It’s so cool to see how toys change over time—and at first glance easy to think that blocks surely don’t change so much. Even within Grimm’s, it’s fascinating to watch the sets evolve. Before Grimm’s was “Grimm’s Spiel und Holz Design” they were “Spiel & Holz Design” –the original logo didn’t have a rainbow.
Do you recognize the bird in the old logo from their current production line?
I haven’t cracked the tomes on this one—no deep research—but let me share what I’ve noticed in my years playing with and admiring Grimm’s.
The original toys and puzzles from Grimms were made with a different colorant than they use today. The colors were different, and they were more prone to color transfer.
The pieces below are from the same set (curves—a now-retired set), check out the difference in colors between the same pieces, one each from one of the older and newer versions of the set (old on the bottom in all cases). You can also see significantly more color transfer on the older set, despite the fact that we got that one new-in-package and only a little bit before we got our second set, which was gently used when we got it.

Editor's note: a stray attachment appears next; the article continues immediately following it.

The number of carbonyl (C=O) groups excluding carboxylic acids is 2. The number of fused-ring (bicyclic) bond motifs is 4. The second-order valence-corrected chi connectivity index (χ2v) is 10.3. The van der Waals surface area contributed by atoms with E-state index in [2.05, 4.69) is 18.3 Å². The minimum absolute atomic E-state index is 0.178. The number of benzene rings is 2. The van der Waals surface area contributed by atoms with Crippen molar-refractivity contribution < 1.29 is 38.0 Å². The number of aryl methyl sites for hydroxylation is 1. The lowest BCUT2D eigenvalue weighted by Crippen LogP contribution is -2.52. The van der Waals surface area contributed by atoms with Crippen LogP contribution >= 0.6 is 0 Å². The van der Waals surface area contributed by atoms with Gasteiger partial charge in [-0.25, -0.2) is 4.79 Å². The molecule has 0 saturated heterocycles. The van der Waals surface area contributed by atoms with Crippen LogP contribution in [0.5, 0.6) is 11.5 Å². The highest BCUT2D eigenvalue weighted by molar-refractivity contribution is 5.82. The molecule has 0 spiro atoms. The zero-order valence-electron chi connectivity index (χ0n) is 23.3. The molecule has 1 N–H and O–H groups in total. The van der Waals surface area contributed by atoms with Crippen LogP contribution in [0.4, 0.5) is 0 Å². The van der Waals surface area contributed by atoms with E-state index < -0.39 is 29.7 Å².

These two Waterlily puzzle sets show off the change in hue across the range of colors. The left is from the pre-Grimm’s era, and the right has the Grimm name.
More recently Grimm’s has also changed the style of their blocks. Originally all edges on each 4cm thick pieces was chamfered, but in newer sets the top and bottom edges are chamfered, and the vertical edges are not–its subtle, but there’s a difference. All of these are from the “Grimm’s” era, but the two on the left were purchased in 2014 and the two on the right from a set purchased in 2019.
This last one is not so much a change, but something they did once (maybe occasionally more?) but I haven’t seen since in any other sets. It sure surprised me when I first saw it—did you know Grimm’s made pieces with a glossy finish?
The light blue posts in the Roofs and Pillars sets are nearly glossy, and the mid-blue ones don’t have the familiar grippy Grimm’s texture either. I’m not sure if there were any other pieces made this way—do you know of any?
What other changes have you seen in Grimms? I’d love to hear! Drop me a note below.
This is an old Grimm’s stock pick, here just because it is beautiful. This is the curves set and the roofs and pillars sets above + the natural geo blocks.